Fiber to Fabric: How the underlying fiber informs the fabric, with Margaret Radcliffe
February 8 @ 7:00 pm – 9:00 pm
Join us for a four-part workshop, Wednesday evenings, February 1, 8, 15, and 22, 2023. Sign-ups will close two weeks prior to the first class to allow students time to prepare their homework. Class recordings will remain available to students for one month after the last class.
Scroll down for the workshop registration form
From dependable sheep’s wool to tricky rayon, every yarn is individual. Each type of fiber, from a specific breed of sheep or other fiber-bearing animal, from plants like bamboo, hemp and flax, manmade or remanufactured, brings its own distinct benefits and challenges to a knitting project. Learn to evaluate the potentials of your particular yarn and techniques for ensuring success in your hand knit garments.
We will cover the roles of garment architecture, fit, and borders, ways to prevent sagging and biasing in inelastic fibers, and pattern stitches and seaming techniques to stabilize garments. Class will be a combination of lecture, hands-on work, and discussion. Students will take away an understanding of fiber characteristics, yarn behavior in knitted fabrics, and an arsenal of techniques for best results. Note that homework will be assigned before each class session.
Class Dates: February 1, 8, 15, and 22, 2023.
Class Time: 7 – 9 p.m.
Skill Level: Intermediate through advanced. Students should be comfortable casting on, binding off, working simple pattern stitches, increasing & decreasing, and picking up stitches for borders. Students will find this class most helpful if they have already finished several garments..
Cost: $75 members, $85 non-members.
Class Size: Max 25 students
Deadline to Register: January 25, 2023 at 6 p.m.
Questions: Email firstname.lastname@example.org
- One ball of each of the following yarns. Sport, DK or worsted weight preferred.
- 100% fine wool (for example, Merino)
- 100% longwool or coarser wool (for example, Icelandic, or Wensleydale)
- 100% other animal fiber (for example, angora, alpaca, or cashmere)
- 100% cotton
- 100% linen or hemp (be sure to get natural which is stiff, not rayon
- 100% silk or rayon (look for a soft slippery yarn, rather than one that’s been processed and spun to feel like cotton)
- A small amount of fingering weight wool yarn (for example sock yarn)
- Needles in the sizes used to knit homework, plus needles 2 and 4 sizes smaller and 2 sizes larger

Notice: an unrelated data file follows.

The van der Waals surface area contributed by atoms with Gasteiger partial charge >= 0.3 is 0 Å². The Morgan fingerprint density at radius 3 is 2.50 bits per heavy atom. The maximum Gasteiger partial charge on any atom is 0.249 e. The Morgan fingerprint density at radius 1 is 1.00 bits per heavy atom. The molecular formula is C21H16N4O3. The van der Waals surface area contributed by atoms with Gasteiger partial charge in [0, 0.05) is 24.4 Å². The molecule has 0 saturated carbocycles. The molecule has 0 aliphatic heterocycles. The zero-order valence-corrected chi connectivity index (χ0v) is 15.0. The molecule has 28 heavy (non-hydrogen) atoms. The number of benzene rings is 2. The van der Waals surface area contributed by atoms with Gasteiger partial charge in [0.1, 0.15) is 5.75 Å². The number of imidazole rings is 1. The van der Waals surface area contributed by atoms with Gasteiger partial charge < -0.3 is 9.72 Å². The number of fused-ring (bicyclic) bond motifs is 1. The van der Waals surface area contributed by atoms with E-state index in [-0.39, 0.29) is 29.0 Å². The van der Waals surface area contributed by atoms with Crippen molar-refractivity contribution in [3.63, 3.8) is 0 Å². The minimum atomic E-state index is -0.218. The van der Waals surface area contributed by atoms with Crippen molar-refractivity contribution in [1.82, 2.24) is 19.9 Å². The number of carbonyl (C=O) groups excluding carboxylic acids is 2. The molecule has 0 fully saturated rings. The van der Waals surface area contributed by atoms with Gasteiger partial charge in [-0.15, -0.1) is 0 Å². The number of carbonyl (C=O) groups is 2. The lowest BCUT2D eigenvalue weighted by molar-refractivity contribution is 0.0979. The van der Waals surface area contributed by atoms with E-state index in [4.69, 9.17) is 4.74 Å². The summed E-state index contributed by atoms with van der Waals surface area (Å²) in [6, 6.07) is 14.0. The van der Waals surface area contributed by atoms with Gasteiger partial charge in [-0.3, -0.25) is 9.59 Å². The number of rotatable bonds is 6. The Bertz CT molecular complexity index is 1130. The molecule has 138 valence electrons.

- Ruler (12”-18” long)
- Optional: Wraps per inch (wpi) tool. You can also use your ruler, a narrow piece of cardboard, a short dowel, or a pencil marked with a 1” or 2” length using permanent marker.
- Optional: Tags for labeling swatches
- If you have one, a notably successful or a notably unsuccessful garment knit in yarn from a single fiber (i.e. 100% wool, cotton, silk, angora, linen, rayon, etc.). Email a clear photo of the garment to instructor at least 48 hours before class begins, with notes on what worked or did not work in this garment.
- Basic knitting supplies (scissors, markers, cable needle, etc.).
- Knit 6 swatches, one from each of the yarns specified in the supplies list. Use whatever needle size you normally would for each yarn, to create a stockinette stitch fabric you like the feel and look of. Swatches should be 30 stitches by 42 rows. Begin each swatch with 8 rows of K2 P2 ribbing, then continue with 26 rows of stockinette, and finish with 8 rows of K1 P1 ribbing. Bind off. Do not block. Keep a record of needle size used for each swatch. Have swatches and remaining yarn available during class.
- Download and review the handout.
- Print a paper copy of the Yarn and Fabric Evaluation Table from your handout.
About Margaret: Margaret Radcliffe is the author of the bestselling Knitting Answer Book, The Essential Guide to Color Knitting Techniques, Circular Knitting Workshop, and The Knowledgeable Knitter. Margaret has taught knitting since 1991 and began publishing her designs in a line of knitting patterns under the name Maggie’s Rags in 1997.
Margaret’s books explore knitting techniques at a depth well beyond what’s usually presented, in a way that makes both the techniques and their appropriate uses clear to readers. As a designer, her specialty is rewarding garments that look complicated but rely on the simplest knitting techniques. As a teacher, Margaret enthusiastically teaches everything from beginning knitting to garment design, and is acclaimed for her ability to help all knitters to develop their independence and creativity.
Margaret’s many teaching venues for knitting and dyeing have included the John C. Campbell Folk School, the Madrona Fiberarts Winter Retreat, the Southeastern Animal Fiber Fair (SAFF), Knitters’ Day Out, Houston Fiber Fest, the Schooner J&E Riggin out of Rockland, Maine, online fiber challenges for The Livestock Conservancy, plus numerous shops and fiber guilds across the U.S. and into Canada.
Like many knitters and spinners, Margaret has had a long and varied career. She has degrees in Medieval Studies and English Literature, has been an internal auditor, computer programmer, business executive, research administrator, dancer, and editor. Her current fiber arts interests include preparing, spinning, and designing handknits using heritage breeds and participation in The Livestock Conservancy’s Shave ’Em to Save ’Em program.
The deadline to sign up for this workshop is January 25, 2023 at 6 p.m. EST.